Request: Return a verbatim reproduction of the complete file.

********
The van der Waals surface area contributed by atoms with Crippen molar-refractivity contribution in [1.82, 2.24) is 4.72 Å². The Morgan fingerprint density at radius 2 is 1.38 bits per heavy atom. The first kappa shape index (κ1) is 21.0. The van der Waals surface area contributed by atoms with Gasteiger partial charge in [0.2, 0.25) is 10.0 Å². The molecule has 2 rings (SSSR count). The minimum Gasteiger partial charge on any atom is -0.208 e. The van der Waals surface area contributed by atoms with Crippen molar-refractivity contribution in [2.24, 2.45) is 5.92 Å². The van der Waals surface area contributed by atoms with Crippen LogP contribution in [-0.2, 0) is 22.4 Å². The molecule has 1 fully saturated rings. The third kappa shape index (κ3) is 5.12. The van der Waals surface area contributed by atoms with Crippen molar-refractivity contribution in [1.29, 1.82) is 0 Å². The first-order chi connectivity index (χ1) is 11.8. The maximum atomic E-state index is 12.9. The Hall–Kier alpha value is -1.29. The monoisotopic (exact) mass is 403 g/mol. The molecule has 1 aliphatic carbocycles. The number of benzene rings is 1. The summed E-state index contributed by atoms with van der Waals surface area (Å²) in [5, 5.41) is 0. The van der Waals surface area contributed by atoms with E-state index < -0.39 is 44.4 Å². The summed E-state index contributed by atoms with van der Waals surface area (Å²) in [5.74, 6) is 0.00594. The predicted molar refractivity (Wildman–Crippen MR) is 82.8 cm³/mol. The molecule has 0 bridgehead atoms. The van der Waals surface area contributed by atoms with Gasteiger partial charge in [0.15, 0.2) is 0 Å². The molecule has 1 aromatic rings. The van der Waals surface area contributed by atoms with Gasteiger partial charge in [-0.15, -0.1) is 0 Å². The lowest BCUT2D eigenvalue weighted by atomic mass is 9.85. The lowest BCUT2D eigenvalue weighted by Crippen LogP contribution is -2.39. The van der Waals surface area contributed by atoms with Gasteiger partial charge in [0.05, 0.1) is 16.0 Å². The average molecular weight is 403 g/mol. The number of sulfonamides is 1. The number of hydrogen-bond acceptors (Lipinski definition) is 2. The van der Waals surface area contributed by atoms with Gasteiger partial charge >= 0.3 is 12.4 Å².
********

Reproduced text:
The van der Waals surface area contributed by atoms with Crippen molar-refractivity contribution in [1.82, 2.24) is 4.72 Å². The Morgan fingerprint density at radius 2 is 1.38 bits per heavy atom. The first kappa shape index (κ1) is 21.0. The van der Waals surface area contributed by atoms with Gasteiger partial charge in [0.2, 0.25) is 10.0 Å². The molecule has 2 rings (SSSR count). The minimum Gasteiger partial charge on any atom is -0.208 e. The van der Waals surface area contributed by atoms with Crippen molar-refractivity contribution in [2.24, 2.45) is 5.92 Å². The van der Waals surface area contributed by atoms with Crippen LogP contribution in [-0.2, 0) is 22.4 Å². The molecule has 1 fully saturated rings. The third kappa shape index (κ3) is 5.12. The van der Waals surface area contributed by atoms with Crippen molar-refractivity contribution in [1.29, 1.82) is 0 Å². The first-order chi connectivity index (χ1) is 11.8. The maximum atomic E-state index is 12.9. The Hall–Kier alpha value is -1.29. The monoisotopic (exact) mass is 403 g/mol. The molecule has 1 aliphatic carbocycles. The number of benzene rings is 1. The summed E-state index contributed by atoms with van der Waals surface area (Å²) in [5, 5.41) is 0. The van der Waals surface area contributed by atoms with E-state index < -0.39 is 44.4 Å². The summed E-state index contributed by atoms with van der Waals surface area (Å²) in [5.74, 6) is 0.00594. The predicted molar refractivity (Wildman–Crippen MR) is 82.8 cm³/mol. The molecule has 0 bridgehead atoms. The van der Waals surface area contributed by atoms with Gasteiger partial charge in [0.15, 0.2) is 0 Å². The molecule has 1 aromatic rings. The van der Waals surface area contributed by atoms with Gasteiger partial charge in [-0.15, -0.1) is 0 Å². The lowest BCUT2D eigenvalue weighted by atomic mass is 9.85. The lowest BCUT2D eigenvalue weighted by Crippen LogP contribution is -2.39. The van der Waals surface area contributed by atoms with Gasteiger partial charge in [0.05, 0.1) is 16.0 Å². The average molecular weight is 403 g/mol. The number of sulfonamides is 1. The number of hydrogen-bond acceptors (Lipinski definition) is 2. The van der Waals surface area contributed by atoms with Gasteiger partial charge >= 0.3 is 12.4 Å².